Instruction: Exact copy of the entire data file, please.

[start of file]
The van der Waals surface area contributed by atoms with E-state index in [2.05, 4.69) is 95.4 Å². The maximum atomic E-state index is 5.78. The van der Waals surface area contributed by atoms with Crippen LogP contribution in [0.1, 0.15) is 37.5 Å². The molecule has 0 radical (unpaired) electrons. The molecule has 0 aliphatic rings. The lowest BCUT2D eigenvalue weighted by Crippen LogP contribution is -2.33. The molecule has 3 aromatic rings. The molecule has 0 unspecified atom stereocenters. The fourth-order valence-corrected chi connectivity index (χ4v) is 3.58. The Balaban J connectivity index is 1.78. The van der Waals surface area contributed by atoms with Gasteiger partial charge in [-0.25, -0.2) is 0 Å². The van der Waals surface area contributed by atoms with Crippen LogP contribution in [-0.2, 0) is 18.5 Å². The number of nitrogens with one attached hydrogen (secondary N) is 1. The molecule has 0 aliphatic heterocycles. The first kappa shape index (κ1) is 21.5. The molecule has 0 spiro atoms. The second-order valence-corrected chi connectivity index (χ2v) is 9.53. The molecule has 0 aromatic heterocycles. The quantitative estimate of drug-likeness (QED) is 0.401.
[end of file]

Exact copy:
The van der Waals surface area contributed by atoms with E-state index in [2.05, 4.69) is 95.4 Å². The maximum atomic E-state index is 5.78. The van der Waals surface area contributed by atoms with Crippen LogP contribution in [0.1, 0.15) is 37.5 Å². The molecule has 0 radical (unpaired) electrons. The molecule has 0 aliphatic rings. The lowest BCUT2D eigenvalue weighted by Crippen LogP contribution is -2.33. The molecule has 3 aromatic rings. The molecule has 0 unspecified atom stereocenters. The fourth-order valence-corrected chi connectivity index (χ4v) is 3.58. The Balaban J connectivity index is 1.78. The van der Waals surface area contributed by atoms with Gasteiger partial charge in [-0.25, -0.2) is 0 Å². The van der Waals surface area contributed by atoms with Crippen LogP contribution in [-0.2, 0) is 18.5 Å². The number of nitrogens with one attached hydrogen (secondary N) is 1. The molecule has 0 aliphatic heterocycles. The first kappa shape index (κ1) is 21.5. The molecule has 0 spiro atoms. The second-order valence-corrected chi connectivity index (χ2v) is 9.53. The molecule has 0 aromatic heterocycles. The quantitative estimate of drug-likeness (QED) is 0.401.